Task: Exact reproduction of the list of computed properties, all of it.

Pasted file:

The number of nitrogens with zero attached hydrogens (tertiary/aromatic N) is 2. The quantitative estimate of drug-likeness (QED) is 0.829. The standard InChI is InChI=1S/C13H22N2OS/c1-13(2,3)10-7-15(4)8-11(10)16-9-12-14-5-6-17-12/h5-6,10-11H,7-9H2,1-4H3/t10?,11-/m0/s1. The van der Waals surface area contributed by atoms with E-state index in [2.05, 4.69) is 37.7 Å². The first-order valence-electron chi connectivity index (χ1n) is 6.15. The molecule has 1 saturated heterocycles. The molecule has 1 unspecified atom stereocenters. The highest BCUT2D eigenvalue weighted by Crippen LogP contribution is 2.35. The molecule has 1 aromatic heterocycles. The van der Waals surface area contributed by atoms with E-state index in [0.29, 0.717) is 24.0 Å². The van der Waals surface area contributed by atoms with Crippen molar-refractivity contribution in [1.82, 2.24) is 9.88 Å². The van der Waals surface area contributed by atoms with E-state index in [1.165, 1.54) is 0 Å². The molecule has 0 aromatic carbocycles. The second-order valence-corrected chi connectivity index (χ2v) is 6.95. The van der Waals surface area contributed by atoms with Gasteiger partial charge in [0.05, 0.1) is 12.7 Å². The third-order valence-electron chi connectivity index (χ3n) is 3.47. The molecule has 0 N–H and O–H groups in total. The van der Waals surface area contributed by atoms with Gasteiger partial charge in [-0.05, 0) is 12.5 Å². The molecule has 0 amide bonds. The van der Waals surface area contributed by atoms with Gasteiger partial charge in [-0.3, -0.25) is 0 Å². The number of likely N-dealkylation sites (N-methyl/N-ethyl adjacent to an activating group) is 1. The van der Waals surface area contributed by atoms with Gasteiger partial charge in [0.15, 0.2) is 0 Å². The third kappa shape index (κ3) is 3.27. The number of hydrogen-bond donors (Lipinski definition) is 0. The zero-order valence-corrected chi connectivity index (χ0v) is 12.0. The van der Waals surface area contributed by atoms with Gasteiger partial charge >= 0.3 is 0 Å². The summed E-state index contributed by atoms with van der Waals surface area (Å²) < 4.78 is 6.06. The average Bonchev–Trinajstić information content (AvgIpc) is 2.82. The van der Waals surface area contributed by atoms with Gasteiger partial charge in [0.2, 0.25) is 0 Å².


The number of nitrogens with zero attached hydrogens (tertiary/aromatic N) is 2. The quantitative estimate of drug-likeness (QED) is 0.829. The standard InChI is InChI=1S/C13H22N2OS/c1-13(2,3)10-7-15(4)8-11(10)16-9-12-14-5-6-17-12/h5-6,10-11H,7-9H2,1-4H3/t10?,11-/m0/s1. The van der Waals surface area contributed by atoms with E-state index in [2.05, 4.69) is 37.7 Å². The first-order valence-electron chi connectivity index (χ1n) is 6.15. The molecule has 1 saturated heterocycles. The molecule has 1 unspecified atom stereocenters. The highest BCUT2D eigenvalue weighted by Crippen LogP contribution is 2.35. The molecule has 1 aromatic heterocycles. The van der Waals surface area contributed by atoms with E-state index in [0.29, 0.717) is 24.0 Å². The van der Waals surface area contributed by atoms with Crippen molar-refractivity contribution in [1.82, 2.24) is 9.88 Å². The van der Waals surface area contributed by atoms with E-state index in [1.165, 1.54) is 0 Å². The molecule has 0 aromatic carbocycles. The second-order valence-corrected chi connectivity index (χ2v) is 6.95. The van der Waals surface area contributed by atoms with Gasteiger partial charge in [0.05, 0.1) is 12.7 Å². The third-order valence-electron chi connectivity index (χ3n) is 3.47. The molecule has 0 N–H and O–H groups in total. The van der Waals surface area contributed by atoms with Gasteiger partial charge in [-0.05, 0) is 12.5 Å². The molecule has 0 amide bonds. The van der Waals surface area contributed by atoms with Gasteiger partial charge in [-0.3, -0.25) is 0 Å². The number of likely N-dealkylation sites (N-methyl/N-ethyl adjacent to an activating group) is 1. The van der Waals surface area contributed by atoms with Gasteiger partial charge in [0.15, 0.2) is 0 Å². The third kappa shape index (κ3) is 3.27. The number of hydrogen-bond donors (Lipinski definition) is 0. The zero-order valence-corrected chi connectivity index (χ0v) is 12.0. The van der Waals surface area contributed by atoms with Gasteiger partial charge >= 0.3 is 0 Å². The summed E-state index contributed by atoms with van der Waals surface area (Å²) < 4.78 is 6.06. The average Bonchev–Trinajstić information content (AvgIpc) is 2.82. The van der Waals surface area contributed by atoms with Gasteiger partial charge in [0.2, 0.25) is 0 Å².